Herk Harvey

American actor and director

Harold Arnold "Herk" Harvey (June 3, 1924 – April 3, 1996) was an American movie director, screenwriter, actor and movie producer.[3]

Herk Harvey
Pale man with dark shadows around his eyes, reaching forward
Herk Harvey as "The Man" in Carnival of Souls.
Born(1924-06-03)June 3, 1924
DiedApril 3, 1996(1996-04-03) (aged 71)
OccupationFilm director, screenwriter, film producer, actor
Years active1950–1983
Spouse(s)Bernice Luella Brady (1950–1960) (divorced)
Pauline G. Pappas (1969–1996) (his death)[1][2]

Early lifeEdit

Harvey was born in Windsor, Colorado. He grew up in Waverly, Illinois and in Fort Collins. Harvey came to Lawrence, Kansas in 1945 to study at the University of Kansas. He majored in theater.[2] He acted in many college stage productions.

Centron FilmsEdit

While teaching and directing at the University of Kansas, Harvey got into the film business as an actor. He acted in some of the movies being made by Centron Corporation of Lawrence. Centron was an independent industrial and educational movie production company. Harvey joined it in 1952. He was a film director, writer, and producer for over 30 years. They made many kinds of short industrial, educational, documentary, and government films.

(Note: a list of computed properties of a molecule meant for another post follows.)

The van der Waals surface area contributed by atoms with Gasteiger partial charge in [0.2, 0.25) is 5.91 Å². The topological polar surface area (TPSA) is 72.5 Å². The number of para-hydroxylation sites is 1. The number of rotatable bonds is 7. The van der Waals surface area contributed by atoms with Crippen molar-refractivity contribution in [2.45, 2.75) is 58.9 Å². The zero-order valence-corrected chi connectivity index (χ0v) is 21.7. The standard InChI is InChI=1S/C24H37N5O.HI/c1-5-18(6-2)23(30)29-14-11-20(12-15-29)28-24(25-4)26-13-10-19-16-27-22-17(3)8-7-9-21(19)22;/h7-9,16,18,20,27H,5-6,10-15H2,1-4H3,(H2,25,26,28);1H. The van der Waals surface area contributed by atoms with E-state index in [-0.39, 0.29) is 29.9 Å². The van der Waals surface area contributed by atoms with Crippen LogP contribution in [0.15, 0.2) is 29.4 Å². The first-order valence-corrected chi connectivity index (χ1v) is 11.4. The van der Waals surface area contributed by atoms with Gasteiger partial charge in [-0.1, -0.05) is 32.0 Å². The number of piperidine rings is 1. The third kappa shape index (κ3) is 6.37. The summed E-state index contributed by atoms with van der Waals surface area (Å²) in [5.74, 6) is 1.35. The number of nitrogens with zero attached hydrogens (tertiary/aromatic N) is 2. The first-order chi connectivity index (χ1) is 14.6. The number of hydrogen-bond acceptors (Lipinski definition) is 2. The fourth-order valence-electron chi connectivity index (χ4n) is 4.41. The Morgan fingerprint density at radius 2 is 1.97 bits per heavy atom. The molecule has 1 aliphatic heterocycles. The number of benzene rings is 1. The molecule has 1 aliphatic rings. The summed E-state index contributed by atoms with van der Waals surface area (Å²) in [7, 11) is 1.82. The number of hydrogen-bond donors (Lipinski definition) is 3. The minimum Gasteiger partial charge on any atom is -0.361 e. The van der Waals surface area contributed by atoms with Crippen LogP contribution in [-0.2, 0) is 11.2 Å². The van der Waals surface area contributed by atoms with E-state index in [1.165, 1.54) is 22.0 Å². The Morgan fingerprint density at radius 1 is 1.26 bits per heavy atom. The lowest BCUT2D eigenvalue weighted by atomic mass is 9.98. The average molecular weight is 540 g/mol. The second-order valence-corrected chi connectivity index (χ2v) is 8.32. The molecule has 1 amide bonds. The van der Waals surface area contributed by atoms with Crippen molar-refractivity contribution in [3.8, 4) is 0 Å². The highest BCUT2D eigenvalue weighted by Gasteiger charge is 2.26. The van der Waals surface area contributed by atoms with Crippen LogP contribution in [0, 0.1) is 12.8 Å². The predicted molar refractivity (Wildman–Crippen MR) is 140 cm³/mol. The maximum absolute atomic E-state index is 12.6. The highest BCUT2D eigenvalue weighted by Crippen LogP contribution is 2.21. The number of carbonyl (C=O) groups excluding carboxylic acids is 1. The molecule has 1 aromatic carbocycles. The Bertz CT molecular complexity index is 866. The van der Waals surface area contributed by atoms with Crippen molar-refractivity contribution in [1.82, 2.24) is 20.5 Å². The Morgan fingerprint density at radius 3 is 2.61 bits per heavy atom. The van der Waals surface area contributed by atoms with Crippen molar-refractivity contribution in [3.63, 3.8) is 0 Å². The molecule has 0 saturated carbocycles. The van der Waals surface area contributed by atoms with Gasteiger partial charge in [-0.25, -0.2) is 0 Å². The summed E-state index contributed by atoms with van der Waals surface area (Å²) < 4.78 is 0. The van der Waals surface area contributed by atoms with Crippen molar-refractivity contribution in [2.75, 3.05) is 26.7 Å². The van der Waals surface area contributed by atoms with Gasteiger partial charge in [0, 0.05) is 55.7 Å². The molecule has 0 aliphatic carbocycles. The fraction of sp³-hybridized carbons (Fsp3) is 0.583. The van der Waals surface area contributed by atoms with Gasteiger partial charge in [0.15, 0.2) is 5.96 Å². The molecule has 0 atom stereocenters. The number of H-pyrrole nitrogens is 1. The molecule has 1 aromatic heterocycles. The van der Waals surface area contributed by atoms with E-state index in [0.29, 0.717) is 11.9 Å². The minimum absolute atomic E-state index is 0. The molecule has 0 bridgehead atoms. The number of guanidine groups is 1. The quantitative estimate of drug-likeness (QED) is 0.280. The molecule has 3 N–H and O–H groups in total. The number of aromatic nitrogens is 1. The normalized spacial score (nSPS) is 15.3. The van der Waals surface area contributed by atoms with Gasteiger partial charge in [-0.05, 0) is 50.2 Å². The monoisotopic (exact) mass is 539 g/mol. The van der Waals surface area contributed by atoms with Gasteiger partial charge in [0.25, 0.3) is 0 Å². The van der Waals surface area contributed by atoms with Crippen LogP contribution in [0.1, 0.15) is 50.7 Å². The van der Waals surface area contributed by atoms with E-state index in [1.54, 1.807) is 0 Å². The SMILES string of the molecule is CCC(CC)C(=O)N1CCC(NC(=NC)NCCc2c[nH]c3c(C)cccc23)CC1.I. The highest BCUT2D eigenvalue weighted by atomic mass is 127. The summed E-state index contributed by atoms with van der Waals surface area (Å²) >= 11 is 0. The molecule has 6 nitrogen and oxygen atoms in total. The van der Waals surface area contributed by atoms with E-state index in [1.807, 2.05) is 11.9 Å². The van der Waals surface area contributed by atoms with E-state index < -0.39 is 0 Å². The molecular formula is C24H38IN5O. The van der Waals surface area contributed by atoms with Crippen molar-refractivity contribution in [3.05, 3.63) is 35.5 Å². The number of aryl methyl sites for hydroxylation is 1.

Harvey wrote an article in the March 1956 issue of American Cinematographer. It was about special effects and techniques that Centron had created.[4]

He retired in 1985.[2]

Carnival of SoulsEdit

Herk Harvey as "The Man" in Carnival of Souls

Harvey is best known for his only feature movie, Carnival of Souls. It was a low budget 1962 horror film that had Candace Hilligoss. It was created and directed by Harvey for about $33,000. Carnival of Souls never got much public attention when was first released. However, it has since become a cult classic.

The Academy Film Archive preserved Carnival of Souls in 2012.[5]


  1. http://www.genuinekansas.com/famous_herk_harvey_film_director_kansas.htm
  2. 2.0 2.1 2.2 "Papers of Herk Harvey". University of Kansas. Retrieved July 6, 2019.
  3. "Herk Harvey". The New York Times.
  4. "American Cinematographer 1956-03". American Cinematographer. March 1956. Retrieved July 6, 2019. pg. 162 and 178.
  5. "Preserved Projects". Academy Film Archive.

Other websitesEdit